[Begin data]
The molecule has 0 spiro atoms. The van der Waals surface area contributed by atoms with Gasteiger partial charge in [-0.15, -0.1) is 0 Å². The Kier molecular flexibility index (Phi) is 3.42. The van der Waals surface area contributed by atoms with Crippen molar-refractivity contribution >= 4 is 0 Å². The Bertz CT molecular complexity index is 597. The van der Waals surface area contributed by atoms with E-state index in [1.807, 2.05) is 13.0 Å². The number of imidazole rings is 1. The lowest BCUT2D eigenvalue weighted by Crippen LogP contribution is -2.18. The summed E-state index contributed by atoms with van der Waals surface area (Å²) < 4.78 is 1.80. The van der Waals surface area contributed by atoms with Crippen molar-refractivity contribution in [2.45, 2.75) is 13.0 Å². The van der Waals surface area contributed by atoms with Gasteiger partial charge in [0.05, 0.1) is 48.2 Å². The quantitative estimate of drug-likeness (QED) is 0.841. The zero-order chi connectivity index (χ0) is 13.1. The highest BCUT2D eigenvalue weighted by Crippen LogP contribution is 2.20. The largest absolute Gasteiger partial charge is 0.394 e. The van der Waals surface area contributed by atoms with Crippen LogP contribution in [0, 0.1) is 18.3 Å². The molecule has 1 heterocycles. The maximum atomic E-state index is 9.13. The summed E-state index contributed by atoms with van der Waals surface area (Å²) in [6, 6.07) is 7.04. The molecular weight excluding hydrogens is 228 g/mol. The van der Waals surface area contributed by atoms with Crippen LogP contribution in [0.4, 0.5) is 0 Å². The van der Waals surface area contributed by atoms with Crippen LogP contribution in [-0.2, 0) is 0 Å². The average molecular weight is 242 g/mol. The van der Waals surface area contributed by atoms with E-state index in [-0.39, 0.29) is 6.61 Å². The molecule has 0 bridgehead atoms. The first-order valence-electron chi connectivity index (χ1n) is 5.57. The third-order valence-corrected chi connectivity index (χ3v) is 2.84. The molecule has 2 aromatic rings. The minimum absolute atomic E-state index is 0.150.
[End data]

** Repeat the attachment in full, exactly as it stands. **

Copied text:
The molecule has 0 spiro atoms. The van der Waals surface area contributed by atoms with Gasteiger partial charge in [-0.15, -0.1) is 0 Å². The Kier molecular flexibility index (Phi) is 3.42. The van der Waals surface area contributed by atoms with Crippen molar-refractivity contribution >= 4 is 0 Å². The Bertz CT molecular complexity index is 597. The van der Waals surface area contributed by atoms with E-state index in [1.807, 2.05) is 13.0 Å². The number of imidazole rings is 1. The lowest BCUT2D eigenvalue weighted by Crippen LogP contribution is -2.18. The summed E-state index contributed by atoms with van der Waals surface area (Å²) < 4.78 is 1.80. The van der Waals surface area contributed by atoms with Crippen molar-refractivity contribution in [2.45, 2.75) is 13.0 Å². The van der Waals surface area contributed by atoms with Gasteiger partial charge in [0.05, 0.1) is 48.2 Å². The quantitative estimate of drug-likeness (QED) is 0.841. The zero-order chi connectivity index (χ0) is 13.1. The highest BCUT2D eigenvalue weighted by Crippen LogP contribution is 2.20. The largest absolute Gasteiger partial charge is 0.394 e. The van der Waals surface area contributed by atoms with Crippen LogP contribution in [0, 0.1) is 18.3 Å². The molecule has 1 heterocycles. The maximum atomic E-state index is 9.13. The summed E-state index contributed by atoms with van der Waals surface area (Å²) in [6, 6.07) is 7.04. The molecular weight excluding hydrogens is 228 g/mol. The van der Waals surface area contributed by atoms with Crippen LogP contribution in [0.4, 0.5) is 0 Å². The van der Waals surface area contributed by atoms with Crippen LogP contribution in [-0.2, 0) is 0 Å². The average molecular weight is 242 g/mol. The van der Waals surface area contributed by atoms with E-state index in [-0.39, 0.29) is 6.61 Å². The molecule has 0 bridgehead atoms. The first-order valence-electron chi connectivity index (χ1n) is 5.57. The third-order valence-corrected chi connectivity index (χ3v) is 2.84. The molecule has 2 aromatic rings. The minimum absolute atomic E-state index is 0.150.